That’s because the vegan diet doesn’t really lead with weight loss as a benefit. Vegans are often vegan because of their commitment to not eating animals and animal products due to ethical concerns—or they want to save the planet. The vegan diet is often a moral one.
But that doesn’t mean that a vegan diet can’t help you lose weight or help you maintain a healthy weight.
In fact, there are bunch of factors involved in being on a vegan diet that inherently help you with your weight–factors that can contribute to improved body weight no matter how you eat, vegan or otherwise.
But there are also some potential complicating issues when it comes to a vegan diet and losing weight, too. These issues can impede weight loss, if that’s your goal.
Here’s what experts say about being a vegan and being more in line with a healthy weight.
What is a vegan?
That would be a person who doesn’t consume any animal products including meat, poultry, fish, eggs, dairy, and honey (because it comes from bees). There are sub-divisions, but that’s for a different article.
Can you lose weight just by being vegan?
That’s sort of complicated.
Yes, vegan diets are often produce-rich and high in fiber, which helps you feel up during a meal and stay fuller, for longer, between meals. And, yes, produce often contains high amounts of water, which also helps with fullness.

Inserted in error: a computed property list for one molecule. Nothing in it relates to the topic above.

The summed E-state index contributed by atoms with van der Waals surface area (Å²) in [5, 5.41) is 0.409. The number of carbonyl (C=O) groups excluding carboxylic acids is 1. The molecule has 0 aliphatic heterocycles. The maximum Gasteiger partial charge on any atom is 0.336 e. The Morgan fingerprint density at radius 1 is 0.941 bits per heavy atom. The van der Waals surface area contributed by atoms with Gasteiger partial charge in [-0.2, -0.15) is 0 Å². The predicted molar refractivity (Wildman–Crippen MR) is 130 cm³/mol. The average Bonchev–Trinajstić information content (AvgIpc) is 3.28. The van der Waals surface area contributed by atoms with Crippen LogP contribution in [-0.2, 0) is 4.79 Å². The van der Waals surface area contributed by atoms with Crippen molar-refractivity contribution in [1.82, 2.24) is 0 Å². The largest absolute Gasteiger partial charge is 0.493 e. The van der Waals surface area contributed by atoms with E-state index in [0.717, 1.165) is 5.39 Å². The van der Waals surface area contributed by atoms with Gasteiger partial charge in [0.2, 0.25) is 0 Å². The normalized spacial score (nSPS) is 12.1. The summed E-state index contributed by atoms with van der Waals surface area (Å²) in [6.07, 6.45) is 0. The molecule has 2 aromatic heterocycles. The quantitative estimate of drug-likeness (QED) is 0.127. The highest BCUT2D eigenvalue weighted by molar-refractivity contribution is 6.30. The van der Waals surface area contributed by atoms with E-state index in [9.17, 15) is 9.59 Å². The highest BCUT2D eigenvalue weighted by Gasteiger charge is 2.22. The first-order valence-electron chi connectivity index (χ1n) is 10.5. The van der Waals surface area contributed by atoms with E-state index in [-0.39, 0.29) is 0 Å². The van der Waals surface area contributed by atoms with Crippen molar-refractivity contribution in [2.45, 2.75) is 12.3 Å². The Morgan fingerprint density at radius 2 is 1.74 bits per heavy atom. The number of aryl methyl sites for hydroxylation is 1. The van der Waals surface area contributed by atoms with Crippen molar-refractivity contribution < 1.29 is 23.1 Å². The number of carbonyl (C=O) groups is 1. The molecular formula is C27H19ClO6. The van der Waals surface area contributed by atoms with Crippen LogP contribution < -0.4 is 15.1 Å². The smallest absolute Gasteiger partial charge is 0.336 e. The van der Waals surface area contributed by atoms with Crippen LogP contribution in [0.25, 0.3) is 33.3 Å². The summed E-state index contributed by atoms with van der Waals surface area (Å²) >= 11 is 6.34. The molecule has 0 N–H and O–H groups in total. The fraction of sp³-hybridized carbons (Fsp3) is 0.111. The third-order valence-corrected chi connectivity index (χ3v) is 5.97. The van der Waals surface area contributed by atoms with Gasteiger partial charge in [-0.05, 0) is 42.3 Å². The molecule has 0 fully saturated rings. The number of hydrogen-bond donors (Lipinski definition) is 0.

“A whole food plant-based diet can be very satiating and filling with fewer calories than a standard American diet,” says Spencer Nadolsky, D.O., an obesity physician.
So the fuller you are on the good stuff, the fewer calories you take in over the course of the day. Sustain a calorie deficit and you may end up losing weight.
Researchers have studied vegan diets and weight loss too. Most recently, a 2022 study published in the journal Obesity Science and Practice, found that people who went on a low-fat, vegan diet for 16 weeks did “decrease body weight, body composition, and insulin sensitivity.”
That’s the physical side of things though. Good diets also consider the mental and emotional aspects of eating.
“I don’t typically recommend that people focus on weight loss when following a vegan diet (or other eating styles) because I think it minimizes the other things like enjoyment and satisfaction and puts weight loss above them,” says Willow Jarosh, M.S., R.D. of Willow Jarosh Nutrition in NYC.
Vegan diets, which are already fairly restrictive in terms of what you shouldn’t eat, run the risk of becoming more restrictive if you’re considering low-calorie foods for weight loss too.
“When people are likely already making their pool of options smaller to focus on weight loss, a vegan diet likely minimizes the pool of choices even more,” says Jarosh.
So it’s important to ask yourself why you’re going on a vegan diet. If weight loss is the primary reason, you might buckle under the pressure of restriction. (And remember, the best diets are diets you can do for life.) If it’s because you’re animal- or planet-conscious, well, that’ll give you a whole different motivation, and weight loss might just be one of the side benefits.
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